New Parkland shooting 911 calls released: ‘They’re all bleeding’

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Two people were dead, the girl whispered on the phone to police. Others were certain to die.

“Please. Please. There are people here. They’re all bleeding,” said the girl, sobbing. “And they’re going to die.”

Her haunting words were similar those in dozens of calls flooding dispatch centers in the Parkland, Florida, area on February 14.

Frantic parents called 911 for information about the shooting at Marjory Stoneman Douglas High School. A dispatcher apologized. She had no information.

The calls, like those released by the Broward County Sheriff’s Office last Thursday, depict uncertainty and fear in the first chaotic moments after a former student opened fire at the school, killing 17 people.

In more than a dozen 911 calls to the Coral Springs Police Department, a neighboring city, desperate parents can be heard asking 911 dispatchers for information after exchanging text messages or speaking with their panicked children inside the school.

The callers’ names were not released, and Coral Springs Police did not immediately respond to questions about the fate of those heard in the calls.

The release of the calls Wednesday coincided with the nationwide walkout of thousands of students from class for 17 minutes — one minute for each of the students and staff members killed exactly one month ago — to demand stricter gun laws.

The calls released so far, along with snippets of police radio traffic and security video, detail the inability of first responders to communicate effectively and their confusion in tracking down the shooter. Florida Gov. Rick Scott has ordered an investigation into the police response.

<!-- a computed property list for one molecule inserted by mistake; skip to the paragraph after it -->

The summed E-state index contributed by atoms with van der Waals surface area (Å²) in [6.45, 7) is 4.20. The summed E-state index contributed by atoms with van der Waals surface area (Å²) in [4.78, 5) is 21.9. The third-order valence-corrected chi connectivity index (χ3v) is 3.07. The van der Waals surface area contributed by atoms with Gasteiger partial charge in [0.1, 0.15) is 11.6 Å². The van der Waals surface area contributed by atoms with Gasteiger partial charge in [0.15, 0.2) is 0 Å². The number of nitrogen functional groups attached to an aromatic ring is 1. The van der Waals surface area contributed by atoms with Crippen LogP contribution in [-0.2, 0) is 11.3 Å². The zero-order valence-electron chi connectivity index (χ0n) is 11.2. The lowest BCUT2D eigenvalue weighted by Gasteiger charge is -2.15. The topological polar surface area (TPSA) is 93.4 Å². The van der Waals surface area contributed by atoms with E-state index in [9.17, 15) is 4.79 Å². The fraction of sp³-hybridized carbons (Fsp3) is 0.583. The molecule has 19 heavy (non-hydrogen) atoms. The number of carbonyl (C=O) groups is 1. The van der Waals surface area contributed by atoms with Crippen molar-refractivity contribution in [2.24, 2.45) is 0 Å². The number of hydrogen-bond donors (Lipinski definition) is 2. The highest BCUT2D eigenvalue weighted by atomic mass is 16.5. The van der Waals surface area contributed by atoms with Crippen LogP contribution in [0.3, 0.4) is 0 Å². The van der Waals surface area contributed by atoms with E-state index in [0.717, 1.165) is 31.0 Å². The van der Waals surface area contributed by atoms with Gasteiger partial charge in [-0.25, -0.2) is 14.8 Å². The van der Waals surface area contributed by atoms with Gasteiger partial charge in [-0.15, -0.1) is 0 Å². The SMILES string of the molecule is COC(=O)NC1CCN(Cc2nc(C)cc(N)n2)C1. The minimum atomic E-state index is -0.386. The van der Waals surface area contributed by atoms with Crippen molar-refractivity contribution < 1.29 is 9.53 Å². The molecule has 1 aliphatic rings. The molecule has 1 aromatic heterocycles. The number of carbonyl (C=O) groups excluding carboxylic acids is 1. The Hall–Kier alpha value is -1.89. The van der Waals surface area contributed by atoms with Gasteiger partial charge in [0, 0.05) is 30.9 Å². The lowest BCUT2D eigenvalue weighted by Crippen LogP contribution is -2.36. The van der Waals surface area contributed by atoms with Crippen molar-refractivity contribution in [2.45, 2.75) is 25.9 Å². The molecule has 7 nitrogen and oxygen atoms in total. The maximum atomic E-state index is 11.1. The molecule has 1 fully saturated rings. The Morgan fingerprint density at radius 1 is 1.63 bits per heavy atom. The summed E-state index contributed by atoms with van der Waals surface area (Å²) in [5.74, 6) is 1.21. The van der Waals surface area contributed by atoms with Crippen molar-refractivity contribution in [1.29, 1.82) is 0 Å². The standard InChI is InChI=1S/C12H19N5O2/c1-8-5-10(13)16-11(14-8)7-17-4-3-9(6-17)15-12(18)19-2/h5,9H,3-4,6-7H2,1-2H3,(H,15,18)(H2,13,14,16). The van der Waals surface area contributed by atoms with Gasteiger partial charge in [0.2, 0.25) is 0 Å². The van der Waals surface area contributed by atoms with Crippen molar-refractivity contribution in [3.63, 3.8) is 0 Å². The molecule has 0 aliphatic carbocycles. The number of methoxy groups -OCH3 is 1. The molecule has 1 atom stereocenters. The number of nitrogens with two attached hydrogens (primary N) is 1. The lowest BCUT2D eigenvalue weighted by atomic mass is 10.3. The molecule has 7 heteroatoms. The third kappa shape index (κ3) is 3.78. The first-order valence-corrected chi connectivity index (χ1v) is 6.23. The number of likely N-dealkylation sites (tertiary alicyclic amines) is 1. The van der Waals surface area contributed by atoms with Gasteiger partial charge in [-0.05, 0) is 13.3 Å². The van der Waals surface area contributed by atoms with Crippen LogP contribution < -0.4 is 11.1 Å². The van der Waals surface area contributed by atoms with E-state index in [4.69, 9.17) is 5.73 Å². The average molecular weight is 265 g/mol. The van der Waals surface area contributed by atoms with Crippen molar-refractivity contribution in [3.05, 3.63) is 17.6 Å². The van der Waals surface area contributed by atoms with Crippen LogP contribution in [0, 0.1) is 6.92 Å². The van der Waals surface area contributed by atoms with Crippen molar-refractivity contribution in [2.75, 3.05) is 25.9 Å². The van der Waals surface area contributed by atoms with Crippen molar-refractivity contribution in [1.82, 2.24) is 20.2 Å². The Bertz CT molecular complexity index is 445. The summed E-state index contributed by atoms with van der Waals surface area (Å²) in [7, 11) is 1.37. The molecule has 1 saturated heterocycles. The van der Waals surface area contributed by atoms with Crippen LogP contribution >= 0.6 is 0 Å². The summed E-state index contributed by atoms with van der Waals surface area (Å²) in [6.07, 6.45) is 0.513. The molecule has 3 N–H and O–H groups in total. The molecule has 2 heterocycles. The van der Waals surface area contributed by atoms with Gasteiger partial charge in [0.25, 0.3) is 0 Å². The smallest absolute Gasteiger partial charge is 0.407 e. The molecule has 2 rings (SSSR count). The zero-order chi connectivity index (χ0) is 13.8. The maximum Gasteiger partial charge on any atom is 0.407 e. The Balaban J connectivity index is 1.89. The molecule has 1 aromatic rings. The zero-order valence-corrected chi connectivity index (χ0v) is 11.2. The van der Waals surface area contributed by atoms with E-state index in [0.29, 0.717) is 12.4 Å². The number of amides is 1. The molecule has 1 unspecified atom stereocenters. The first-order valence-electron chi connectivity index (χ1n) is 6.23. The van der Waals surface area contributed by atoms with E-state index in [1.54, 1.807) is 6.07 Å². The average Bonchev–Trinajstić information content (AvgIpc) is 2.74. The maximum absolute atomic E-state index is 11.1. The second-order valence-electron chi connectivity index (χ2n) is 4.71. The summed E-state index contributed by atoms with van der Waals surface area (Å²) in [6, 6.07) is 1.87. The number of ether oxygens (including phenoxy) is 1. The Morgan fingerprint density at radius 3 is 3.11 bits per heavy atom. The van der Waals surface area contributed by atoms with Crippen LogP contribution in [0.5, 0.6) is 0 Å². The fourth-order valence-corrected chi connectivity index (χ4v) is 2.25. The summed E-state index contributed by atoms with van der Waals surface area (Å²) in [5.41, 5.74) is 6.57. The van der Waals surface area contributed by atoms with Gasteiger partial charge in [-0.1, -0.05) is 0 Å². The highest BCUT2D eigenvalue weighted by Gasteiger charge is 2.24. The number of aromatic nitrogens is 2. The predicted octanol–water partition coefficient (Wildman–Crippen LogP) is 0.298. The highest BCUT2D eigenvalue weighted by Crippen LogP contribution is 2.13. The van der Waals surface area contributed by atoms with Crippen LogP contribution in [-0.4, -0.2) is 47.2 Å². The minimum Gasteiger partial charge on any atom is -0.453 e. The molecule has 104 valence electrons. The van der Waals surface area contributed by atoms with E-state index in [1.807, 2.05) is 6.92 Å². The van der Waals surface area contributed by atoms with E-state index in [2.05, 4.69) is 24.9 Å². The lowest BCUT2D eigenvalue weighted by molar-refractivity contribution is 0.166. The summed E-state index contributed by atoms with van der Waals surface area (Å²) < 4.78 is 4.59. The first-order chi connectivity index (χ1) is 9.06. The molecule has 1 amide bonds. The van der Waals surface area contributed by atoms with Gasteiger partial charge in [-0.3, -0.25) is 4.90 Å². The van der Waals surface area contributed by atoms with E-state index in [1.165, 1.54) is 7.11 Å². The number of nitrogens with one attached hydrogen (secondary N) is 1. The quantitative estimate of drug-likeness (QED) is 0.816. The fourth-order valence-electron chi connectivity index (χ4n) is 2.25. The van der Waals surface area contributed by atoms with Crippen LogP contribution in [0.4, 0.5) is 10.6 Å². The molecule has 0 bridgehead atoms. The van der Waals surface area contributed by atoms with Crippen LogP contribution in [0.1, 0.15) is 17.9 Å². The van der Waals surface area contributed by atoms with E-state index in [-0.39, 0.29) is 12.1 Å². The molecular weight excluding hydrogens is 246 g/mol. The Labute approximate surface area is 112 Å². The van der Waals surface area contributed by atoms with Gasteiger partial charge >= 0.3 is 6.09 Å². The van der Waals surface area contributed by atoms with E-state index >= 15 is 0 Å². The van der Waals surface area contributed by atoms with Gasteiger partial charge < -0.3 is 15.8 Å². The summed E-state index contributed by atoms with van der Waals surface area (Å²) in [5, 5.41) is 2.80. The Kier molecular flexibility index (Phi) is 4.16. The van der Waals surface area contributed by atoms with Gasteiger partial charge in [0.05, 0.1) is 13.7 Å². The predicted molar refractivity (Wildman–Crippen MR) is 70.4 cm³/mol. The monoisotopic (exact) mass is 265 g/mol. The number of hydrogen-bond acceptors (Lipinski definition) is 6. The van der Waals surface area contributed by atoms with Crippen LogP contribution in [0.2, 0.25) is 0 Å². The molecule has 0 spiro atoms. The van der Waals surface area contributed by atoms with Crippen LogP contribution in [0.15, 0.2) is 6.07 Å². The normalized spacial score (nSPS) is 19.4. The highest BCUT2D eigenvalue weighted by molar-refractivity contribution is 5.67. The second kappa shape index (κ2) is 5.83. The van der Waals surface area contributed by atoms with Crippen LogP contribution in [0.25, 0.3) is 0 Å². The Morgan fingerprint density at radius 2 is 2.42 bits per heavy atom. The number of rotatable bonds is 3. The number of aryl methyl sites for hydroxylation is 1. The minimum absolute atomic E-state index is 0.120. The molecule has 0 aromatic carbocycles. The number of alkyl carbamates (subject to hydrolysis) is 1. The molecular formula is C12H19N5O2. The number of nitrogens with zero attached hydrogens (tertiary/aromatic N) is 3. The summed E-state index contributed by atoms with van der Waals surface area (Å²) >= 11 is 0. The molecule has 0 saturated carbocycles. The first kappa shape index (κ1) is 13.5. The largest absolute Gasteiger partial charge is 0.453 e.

Here are excerpts from the 911 calls received by Coral Springs police on February 14:

A freshman called police from a first-floor classroom. She cried uncontrollably, describing bullet holes in the walls. Gunfire is heard in the background.

“Honey, I’m really sorry that you’re going through this, but I’m here with you,” the 911 operator said. “Stay quiet.”

“There’s a kid, I think he’s dead. I think he’s dying.”

“I know honey. I’m getting help to you.”

One girl cried that a student who was shot in the head was already dead.

“It’s my neighbor,” she cried. “He’s dead. Oh my god.”

Anguished parents called police for information.

“Ma’am right now we’re dealing with a lot of calls coming in,” the dispatcher said. “I really have no information for you. I apologize.”

A dispatcher told another mother the same thing, then added, “Do not go to the school.”

“Please help! Please help!” a young woman, crying, tells the dispatcher in another call. “A shooter!”

“Is anybody injured?” the dispatcher asks.

“Yes, yes, a lot of blood… please, it’s real, it’s real — please help us!” the young woman cries before the call cuts off.

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